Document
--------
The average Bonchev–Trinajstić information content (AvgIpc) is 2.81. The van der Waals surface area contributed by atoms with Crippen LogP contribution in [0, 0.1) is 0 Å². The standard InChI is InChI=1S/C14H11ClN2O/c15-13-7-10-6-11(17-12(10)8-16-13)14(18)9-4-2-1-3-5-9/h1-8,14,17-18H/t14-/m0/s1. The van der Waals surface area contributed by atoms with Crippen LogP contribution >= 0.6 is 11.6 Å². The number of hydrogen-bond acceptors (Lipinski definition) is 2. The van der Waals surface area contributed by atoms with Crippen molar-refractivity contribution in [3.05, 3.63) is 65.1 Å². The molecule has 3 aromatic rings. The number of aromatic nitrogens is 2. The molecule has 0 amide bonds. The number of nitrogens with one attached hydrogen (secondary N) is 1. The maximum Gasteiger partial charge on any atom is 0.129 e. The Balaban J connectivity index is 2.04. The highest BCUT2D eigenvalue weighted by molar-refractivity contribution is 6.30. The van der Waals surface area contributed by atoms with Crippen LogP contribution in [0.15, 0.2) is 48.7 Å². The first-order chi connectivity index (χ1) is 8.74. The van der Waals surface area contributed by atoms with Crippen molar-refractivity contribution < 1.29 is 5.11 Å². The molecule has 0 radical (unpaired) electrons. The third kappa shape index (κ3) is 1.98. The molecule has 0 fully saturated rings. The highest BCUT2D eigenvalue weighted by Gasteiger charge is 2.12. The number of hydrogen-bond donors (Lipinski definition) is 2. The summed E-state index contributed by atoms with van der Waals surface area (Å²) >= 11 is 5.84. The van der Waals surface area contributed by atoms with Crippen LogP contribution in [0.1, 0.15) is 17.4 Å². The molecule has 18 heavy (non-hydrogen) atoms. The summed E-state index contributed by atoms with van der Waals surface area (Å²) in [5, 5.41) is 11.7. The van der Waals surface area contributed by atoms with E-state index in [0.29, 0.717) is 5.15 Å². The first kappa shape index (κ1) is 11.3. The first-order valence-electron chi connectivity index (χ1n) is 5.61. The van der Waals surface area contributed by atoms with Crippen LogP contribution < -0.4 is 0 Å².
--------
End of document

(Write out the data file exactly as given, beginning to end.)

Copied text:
The average Bonchev–Trinajstić information content (AvgIpc) is 2.81. The van der Waals surface area contributed by atoms with Crippen LogP contribution in [0, 0.1) is 0 Å². The standard InChI is InChI=1S/C14H11ClN2O/c15-13-7-10-6-11(17-12(10)8-16-13)14(18)9-4-2-1-3-5-9/h1-8,14,17-18H/t14-/m0/s1. The van der Waals surface area contributed by atoms with Crippen LogP contribution >= 0.6 is 11.6 Å². The number of hydrogen-bond acceptors (Lipinski definition) is 2. The van der Waals surface area contributed by atoms with Crippen molar-refractivity contribution in [3.05, 3.63) is 65.1 Å². The molecule has 3 aromatic rings. The number of aromatic nitrogens is 2. The molecule has 0 amide bonds. The number of nitrogens with one attached hydrogen (secondary N) is 1. The maximum Gasteiger partial charge on any atom is 0.129 e. The Balaban J connectivity index is 2.04. The highest BCUT2D eigenvalue weighted by molar-refractivity contribution is 6.30. The van der Waals surface area contributed by atoms with Crippen LogP contribution in [0.15, 0.2) is 48.7 Å². The first-order chi connectivity index (χ1) is 8.74. The van der Waals surface area contributed by atoms with Crippen molar-refractivity contribution < 1.29 is 5.11 Å². The molecule has 0 radical (unpaired) electrons. The third kappa shape index (κ3) is 1.98. The molecule has 0 fully saturated rings. The highest BCUT2D eigenvalue weighted by Gasteiger charge is 2.12. The number of hydrogen-bond donors (Lipinski definition) is 2. The summed E-state index contributed by atoms with van der Waals surface area (Å²) >= 11 is 5.84. The van der Waals surface area contributed by atoms with Crippen LogP contribution in [0.1, 0.15) is 17.4 Å². The molecule has 18 heavy (non-hydrogen) atoms. The summed E-state index contributed by atoms with van der Waals surface area (Å²) in [5, 5.41) is 11.7. The van der Waals surface area contributed by atoms with E-state index in [0.29, 0.717) is 5.15 Å². The first kappa shape index (κ1) is 11.3. The first-order valence-electron chi connectivity index (χ1n) is 5.61. The van der Waals surface area contributed by atoms with Crippen LogP contribution < -0.4 is 0 Å².